Paolini: Don't supply and demand apply to wireless data monetization?

By Monica Paolini, Senza Fili Consulting
We spend a lot of time thinking about monetization--and it is becoming an increasingly frustrating, overused topic. Operators struggle to extract a fair financial benefit from the astounding growth in wireless data services, but--and this is where the frustration comes from--we see many proposals on how to go about monetization that point in the right direction, but concrete proposals, or clear success stories, are few and far between.

In truth, in the past couple of years there has been substantial progress on the monetization front, with operators first acknowledging the need for a more sophisticated (yet not more complex) approach to charging for their data (and increasingly voice) services, and with an increased willingness to test new approaches, especially in more competitive emerging markets.

The tools, the opportunity and the vision are there, but somehow we are stuck. Why? Shouldn't growth in demand and limited supply drive to higher prices (and hence provide opportunity for monetization of the service)?

Let's look at oil prices, currently a hot topic. As for most tradable goods, oil prices depend on demand and supply. As demand, especially from emerging countries grows, and worries about supply levels grow, prices are bound to increase, as they have done lately.

Growth in wireless data traffic is faster than that of oil consumption, and supply is capped by network deployment and spectrum allocation. While investing in new infrastructure, operators are clearly not in a position to increase capacity in the short term at will (or at least not without very deep pockets). This would suggest that the price for wireless data should go up--of course I would not expect that it would happen at a comparable rate or pace than for oil (oil after all is much more fundamental to economic activity that mobile broadband on smartphones), but the trend should be in the same direction. Why is it not?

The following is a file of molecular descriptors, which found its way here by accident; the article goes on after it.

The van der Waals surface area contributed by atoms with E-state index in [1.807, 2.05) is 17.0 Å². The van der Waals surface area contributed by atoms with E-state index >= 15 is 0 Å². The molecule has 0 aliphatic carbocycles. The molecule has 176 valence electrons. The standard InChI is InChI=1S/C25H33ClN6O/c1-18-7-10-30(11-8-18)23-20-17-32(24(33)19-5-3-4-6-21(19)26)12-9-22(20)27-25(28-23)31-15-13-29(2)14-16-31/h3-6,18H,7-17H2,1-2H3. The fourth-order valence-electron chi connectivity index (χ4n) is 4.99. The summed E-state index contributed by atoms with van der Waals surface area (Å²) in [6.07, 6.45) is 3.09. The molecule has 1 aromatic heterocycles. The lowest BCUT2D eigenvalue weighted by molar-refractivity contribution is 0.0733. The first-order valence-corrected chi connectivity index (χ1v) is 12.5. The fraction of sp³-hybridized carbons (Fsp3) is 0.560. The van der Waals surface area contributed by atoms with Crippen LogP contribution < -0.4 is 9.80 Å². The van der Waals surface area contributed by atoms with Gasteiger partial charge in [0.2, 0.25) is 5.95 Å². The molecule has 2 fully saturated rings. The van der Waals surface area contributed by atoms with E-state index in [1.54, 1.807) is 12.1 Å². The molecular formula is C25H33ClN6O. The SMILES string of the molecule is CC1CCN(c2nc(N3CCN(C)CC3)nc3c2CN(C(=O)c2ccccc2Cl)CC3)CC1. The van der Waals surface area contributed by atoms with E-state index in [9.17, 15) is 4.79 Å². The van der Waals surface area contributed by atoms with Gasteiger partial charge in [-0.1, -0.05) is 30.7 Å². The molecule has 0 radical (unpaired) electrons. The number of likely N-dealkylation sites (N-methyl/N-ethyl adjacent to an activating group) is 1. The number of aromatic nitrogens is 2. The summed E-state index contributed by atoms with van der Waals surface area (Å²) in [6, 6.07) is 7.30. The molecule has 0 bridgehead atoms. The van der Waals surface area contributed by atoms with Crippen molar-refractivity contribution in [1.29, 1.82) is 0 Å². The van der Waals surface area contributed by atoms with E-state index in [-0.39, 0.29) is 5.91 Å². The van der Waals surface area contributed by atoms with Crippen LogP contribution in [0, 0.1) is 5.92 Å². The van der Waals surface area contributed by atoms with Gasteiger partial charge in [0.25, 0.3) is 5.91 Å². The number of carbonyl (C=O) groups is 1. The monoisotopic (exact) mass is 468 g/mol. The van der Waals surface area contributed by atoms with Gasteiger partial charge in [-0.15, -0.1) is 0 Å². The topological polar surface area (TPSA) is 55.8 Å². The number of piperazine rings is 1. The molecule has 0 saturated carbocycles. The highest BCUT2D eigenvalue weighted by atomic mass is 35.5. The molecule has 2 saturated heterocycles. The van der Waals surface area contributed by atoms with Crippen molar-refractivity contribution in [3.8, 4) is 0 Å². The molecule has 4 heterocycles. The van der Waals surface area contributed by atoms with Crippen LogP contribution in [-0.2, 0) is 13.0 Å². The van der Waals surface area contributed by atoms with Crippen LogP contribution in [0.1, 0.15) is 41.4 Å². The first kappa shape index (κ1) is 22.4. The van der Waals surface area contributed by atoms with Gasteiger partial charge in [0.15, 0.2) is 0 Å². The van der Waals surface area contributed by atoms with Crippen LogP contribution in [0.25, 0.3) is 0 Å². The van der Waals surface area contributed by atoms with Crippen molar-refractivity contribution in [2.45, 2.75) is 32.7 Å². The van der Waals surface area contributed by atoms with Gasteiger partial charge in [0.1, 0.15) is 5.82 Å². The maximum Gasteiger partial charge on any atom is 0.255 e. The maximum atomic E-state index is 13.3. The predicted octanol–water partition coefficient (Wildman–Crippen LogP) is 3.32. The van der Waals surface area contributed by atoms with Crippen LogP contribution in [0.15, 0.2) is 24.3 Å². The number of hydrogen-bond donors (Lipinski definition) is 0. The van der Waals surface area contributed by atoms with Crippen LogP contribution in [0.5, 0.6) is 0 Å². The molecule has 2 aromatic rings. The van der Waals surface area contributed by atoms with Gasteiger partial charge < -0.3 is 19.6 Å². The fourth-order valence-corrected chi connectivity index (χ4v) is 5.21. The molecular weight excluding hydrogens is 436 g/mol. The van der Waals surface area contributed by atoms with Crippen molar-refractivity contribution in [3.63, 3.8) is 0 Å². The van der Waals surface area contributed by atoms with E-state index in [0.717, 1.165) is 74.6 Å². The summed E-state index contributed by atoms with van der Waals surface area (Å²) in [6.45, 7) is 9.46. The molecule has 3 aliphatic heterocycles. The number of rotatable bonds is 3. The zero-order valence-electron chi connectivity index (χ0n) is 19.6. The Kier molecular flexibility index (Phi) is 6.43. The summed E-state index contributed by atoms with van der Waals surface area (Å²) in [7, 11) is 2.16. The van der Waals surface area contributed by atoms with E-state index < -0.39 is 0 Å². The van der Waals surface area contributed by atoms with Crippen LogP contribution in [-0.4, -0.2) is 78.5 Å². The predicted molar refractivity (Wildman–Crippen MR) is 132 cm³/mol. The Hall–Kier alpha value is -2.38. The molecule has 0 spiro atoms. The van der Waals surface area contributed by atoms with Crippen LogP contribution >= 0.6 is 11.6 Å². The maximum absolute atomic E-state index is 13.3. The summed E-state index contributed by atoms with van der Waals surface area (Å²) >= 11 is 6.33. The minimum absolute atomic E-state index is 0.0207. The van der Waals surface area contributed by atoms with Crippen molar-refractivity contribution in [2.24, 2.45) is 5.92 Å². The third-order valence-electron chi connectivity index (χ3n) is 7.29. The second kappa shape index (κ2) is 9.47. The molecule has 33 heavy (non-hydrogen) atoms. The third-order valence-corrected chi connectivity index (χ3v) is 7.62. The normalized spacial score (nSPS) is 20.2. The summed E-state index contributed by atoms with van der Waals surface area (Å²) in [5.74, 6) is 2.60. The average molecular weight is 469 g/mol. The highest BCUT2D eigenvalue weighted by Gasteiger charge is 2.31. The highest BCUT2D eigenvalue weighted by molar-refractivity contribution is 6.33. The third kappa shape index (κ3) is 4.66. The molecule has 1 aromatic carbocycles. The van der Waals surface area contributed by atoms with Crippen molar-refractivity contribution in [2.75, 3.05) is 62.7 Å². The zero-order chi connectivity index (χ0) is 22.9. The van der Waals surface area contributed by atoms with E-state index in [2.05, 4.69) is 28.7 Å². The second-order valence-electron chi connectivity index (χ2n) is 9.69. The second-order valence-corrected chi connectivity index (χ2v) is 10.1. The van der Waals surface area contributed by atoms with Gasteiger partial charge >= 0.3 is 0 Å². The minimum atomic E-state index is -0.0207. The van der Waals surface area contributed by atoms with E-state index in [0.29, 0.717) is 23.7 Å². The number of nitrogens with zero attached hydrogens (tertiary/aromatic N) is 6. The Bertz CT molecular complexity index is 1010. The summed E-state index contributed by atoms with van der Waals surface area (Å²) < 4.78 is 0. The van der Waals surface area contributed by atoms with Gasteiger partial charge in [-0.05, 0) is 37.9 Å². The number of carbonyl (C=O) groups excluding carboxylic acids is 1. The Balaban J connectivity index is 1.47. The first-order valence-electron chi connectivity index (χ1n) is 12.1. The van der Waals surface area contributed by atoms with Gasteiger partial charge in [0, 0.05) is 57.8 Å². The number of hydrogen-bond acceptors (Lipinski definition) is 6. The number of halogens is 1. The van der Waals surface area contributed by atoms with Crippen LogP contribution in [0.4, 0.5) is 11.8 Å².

I am sure there are multiple reasons for this that go beyond the scope of a comment piece, but I started to wonder whether the operators' efforts to protect their networks from overloading by clamping down on subscriber traffic are one of the reasons why monetization efforts are not as successful as the growth in adoption, usage, and overall dependence on mobile broadband would suggest. (I am making the simplifying and possibly controversial assumption here that the ability of mobile operators to monetize their services equates to a price increase for the service subscribers get, as it would increase the revenues from the network resources available).

Could it be that by trying to minimize to the impact of congestion on subscribers and by offering mostly volume-based plans operators reinforce the perception that dominates in voice services that whatever network resources are available they are equally spread among subscribers and that they are already getting the best they can? In other words, there is no equivalent of the upgrade to business class they can hope or pay for when flying?